Why We Eat Corned Beef And Cabbage On St. Patrick's Day

These days, shamrocks, wearing green, and drinking beer are all fairly synonymous with St. Patrick's Day celebrations here in the United States. And when it comes to food, a corned beef with cabbage recipe is considered an essential dish for the Irish holiday. But have you ever stopped to wonder why we eat corned beef and cabbage on St. Patrick's Day?

Ireland has a long history of exporting salted meats that dates back to the Middle Ages, but for much of the population, buying beef to cook at home was a luxury that was out of the question. Instead, for religious holidays and other celebrations, many turned to pork — a cheaper option, with salted pork (similar to bacon) a staple in most Irish homes along with (after it was introduced in the 16th century) the ubiquitous potato.

Irish immigrants could afford corned beef in America

When Irish immigrants arrived in America, however, they discovered that rather than beef being more costly than pork, the opposite was true. And so they turned to corned beef — which happened to be a kind of beef all could afford, as well as a food their homeland had once been famous for.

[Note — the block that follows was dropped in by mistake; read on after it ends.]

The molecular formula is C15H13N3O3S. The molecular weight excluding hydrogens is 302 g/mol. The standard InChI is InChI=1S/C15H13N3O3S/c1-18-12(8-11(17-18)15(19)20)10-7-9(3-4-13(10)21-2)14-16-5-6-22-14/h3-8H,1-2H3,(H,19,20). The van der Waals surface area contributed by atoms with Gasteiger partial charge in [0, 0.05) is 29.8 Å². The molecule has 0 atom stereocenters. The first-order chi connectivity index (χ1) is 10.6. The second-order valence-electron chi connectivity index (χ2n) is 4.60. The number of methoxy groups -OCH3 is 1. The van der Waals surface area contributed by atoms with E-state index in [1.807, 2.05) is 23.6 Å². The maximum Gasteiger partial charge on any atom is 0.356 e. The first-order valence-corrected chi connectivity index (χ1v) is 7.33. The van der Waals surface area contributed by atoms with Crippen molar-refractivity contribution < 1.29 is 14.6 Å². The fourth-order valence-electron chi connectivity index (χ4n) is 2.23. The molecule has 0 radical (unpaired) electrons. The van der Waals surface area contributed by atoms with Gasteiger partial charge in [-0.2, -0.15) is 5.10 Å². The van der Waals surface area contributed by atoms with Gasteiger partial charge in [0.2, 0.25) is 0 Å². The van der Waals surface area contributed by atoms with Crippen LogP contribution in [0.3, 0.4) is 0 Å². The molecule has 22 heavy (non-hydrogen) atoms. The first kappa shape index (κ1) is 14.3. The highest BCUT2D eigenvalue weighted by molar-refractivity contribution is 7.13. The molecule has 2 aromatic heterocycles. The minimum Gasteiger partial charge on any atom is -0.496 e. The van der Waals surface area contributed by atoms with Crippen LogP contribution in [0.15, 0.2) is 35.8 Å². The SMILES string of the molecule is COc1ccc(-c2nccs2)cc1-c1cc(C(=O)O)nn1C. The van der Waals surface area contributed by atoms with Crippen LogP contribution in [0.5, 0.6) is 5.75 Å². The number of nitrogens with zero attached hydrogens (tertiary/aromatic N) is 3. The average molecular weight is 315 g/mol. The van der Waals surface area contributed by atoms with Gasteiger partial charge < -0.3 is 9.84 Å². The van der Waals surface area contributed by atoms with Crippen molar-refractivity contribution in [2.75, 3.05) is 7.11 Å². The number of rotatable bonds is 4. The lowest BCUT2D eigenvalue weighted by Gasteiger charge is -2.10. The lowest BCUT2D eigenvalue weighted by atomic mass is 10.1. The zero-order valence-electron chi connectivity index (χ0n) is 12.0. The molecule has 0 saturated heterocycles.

What had once been considered a luxury ingredient was now much more readily available and affordable, and so the growing Irish-American population paired it with cabbage — a traditional accompaniment to salted pork — and the rest is history! 

Make the most of this year's St. Paddy's Day celebration — skip the chain restaurants, grab your corned beef and some cabbage, and enjoy a pint at your local Irish pub.